6. Go from small talk to smart talk Once you have successfully introduced yourselves to each other and probably shared some ‘small talk’ about the weather, food or event speaker, the next step is to get down to business – literally. A good way to shift the conversation is to ask a general open ended question like “How are things at work at the moment?”, or you could briefly talk about what has been happening at work for you, giving the other person a chance to reply and tell you something about their situation.
7. Reciprocation is the key It is important to remember that networking is about give and take, and not just taking what you want. Look for ways you can help the other person, both personally and professionally. Maybe they are struggling on a project and you can give them advice from your own experience, or you can recommend them a good restaurant in the area. By listening and offering to help, they are more likely to want to help you out in return. Plus, sometimes it is just nice to help people.
8. Remembering names and exchanging cards It is easy to start worrying that you are going to forget the names of the people you have just met, but this is only really an issue if you have to introduce the person you are with to someone else, and in most situations people will be happy to introduce themselves. This especially applies to a networking event, where you turn up with the expectation of introducing yourself many times. One method of recalling names that works well is to listen carefully when they say it and then use it soon afterwards in the conversation. This helps it stick in your mind. Don’t repeat the name too much though or you may come across as insincere.
Exchanging business cards is a good way to remember the people you have met, and make them more likely to remember you, but you should only swap cards if you have a good reason to or if the other person requests it first. There is no point wasting your cards on someone who is only going to throw them away as soon as they get home.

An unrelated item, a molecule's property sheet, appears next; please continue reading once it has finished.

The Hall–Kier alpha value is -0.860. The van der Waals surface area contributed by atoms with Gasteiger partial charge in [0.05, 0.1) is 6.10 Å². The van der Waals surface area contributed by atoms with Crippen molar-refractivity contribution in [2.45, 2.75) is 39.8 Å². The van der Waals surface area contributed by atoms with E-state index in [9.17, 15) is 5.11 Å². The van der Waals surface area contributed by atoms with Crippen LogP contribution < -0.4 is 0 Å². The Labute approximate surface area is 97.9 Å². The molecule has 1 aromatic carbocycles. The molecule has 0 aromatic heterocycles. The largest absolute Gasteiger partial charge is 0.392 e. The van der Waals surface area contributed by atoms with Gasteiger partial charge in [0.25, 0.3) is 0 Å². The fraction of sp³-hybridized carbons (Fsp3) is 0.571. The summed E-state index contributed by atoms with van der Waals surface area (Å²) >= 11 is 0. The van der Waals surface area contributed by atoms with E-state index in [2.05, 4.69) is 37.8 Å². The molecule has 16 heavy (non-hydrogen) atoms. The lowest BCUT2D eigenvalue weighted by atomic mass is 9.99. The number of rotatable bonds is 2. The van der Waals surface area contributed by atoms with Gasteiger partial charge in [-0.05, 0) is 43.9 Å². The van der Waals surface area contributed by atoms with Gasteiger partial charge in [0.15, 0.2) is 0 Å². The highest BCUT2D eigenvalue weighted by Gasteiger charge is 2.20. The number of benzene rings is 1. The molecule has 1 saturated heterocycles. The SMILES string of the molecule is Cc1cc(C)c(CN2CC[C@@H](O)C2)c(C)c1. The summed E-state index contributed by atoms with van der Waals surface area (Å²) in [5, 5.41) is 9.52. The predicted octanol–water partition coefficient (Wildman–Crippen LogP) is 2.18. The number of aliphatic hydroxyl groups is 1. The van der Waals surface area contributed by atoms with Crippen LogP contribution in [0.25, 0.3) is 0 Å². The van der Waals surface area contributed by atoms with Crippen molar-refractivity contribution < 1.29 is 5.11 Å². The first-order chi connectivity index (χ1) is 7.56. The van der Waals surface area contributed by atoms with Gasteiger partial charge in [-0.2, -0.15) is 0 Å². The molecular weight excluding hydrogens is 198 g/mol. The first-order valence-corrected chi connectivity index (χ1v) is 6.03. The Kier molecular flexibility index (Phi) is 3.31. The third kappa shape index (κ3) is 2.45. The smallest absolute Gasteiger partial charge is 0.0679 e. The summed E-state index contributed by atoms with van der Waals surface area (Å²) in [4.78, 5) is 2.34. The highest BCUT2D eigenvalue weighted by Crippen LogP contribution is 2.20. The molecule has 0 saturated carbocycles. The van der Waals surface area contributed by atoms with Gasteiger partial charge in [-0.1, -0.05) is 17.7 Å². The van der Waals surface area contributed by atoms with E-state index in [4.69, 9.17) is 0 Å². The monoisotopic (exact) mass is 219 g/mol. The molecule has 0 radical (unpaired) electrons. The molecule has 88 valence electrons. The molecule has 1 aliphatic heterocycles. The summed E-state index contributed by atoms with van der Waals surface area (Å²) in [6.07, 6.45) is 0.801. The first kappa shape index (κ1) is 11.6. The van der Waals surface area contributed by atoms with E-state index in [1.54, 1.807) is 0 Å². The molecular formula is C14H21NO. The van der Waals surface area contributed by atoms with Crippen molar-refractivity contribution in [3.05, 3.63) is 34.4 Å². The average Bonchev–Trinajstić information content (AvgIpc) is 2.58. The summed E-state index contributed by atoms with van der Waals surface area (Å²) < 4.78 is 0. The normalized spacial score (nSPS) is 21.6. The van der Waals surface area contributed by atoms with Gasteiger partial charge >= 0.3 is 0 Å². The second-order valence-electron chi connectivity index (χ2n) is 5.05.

9. Exit with grace The point of networking is to meet new people, so you should make sure that you do not end up speaking to the same person the whole time. But how do you politely move on to talking with someone new without feeling like you ditched them? The best approach is to initiate a conversation between them and someone else, or even better see if you can get them to introduce you to someone you do not know.
10. Developing the relationship If you do not keep in contact with the people you met, then there was almost no point going in the first place. Remember to use the classic three-day rule: call or email them within three days of meeting them, but not the very next day because you do not want to seem too keen. This way you can keep the relationship going, building on your initial conversation.
Also, remember that you only have so many hours in the day and you might not be able to keep in touch with everyone you meet. Use LinkedIn for people in your outer circle so you do not lose contact forever, and think about which contacts you want to prioritise and keep in more regular contact with.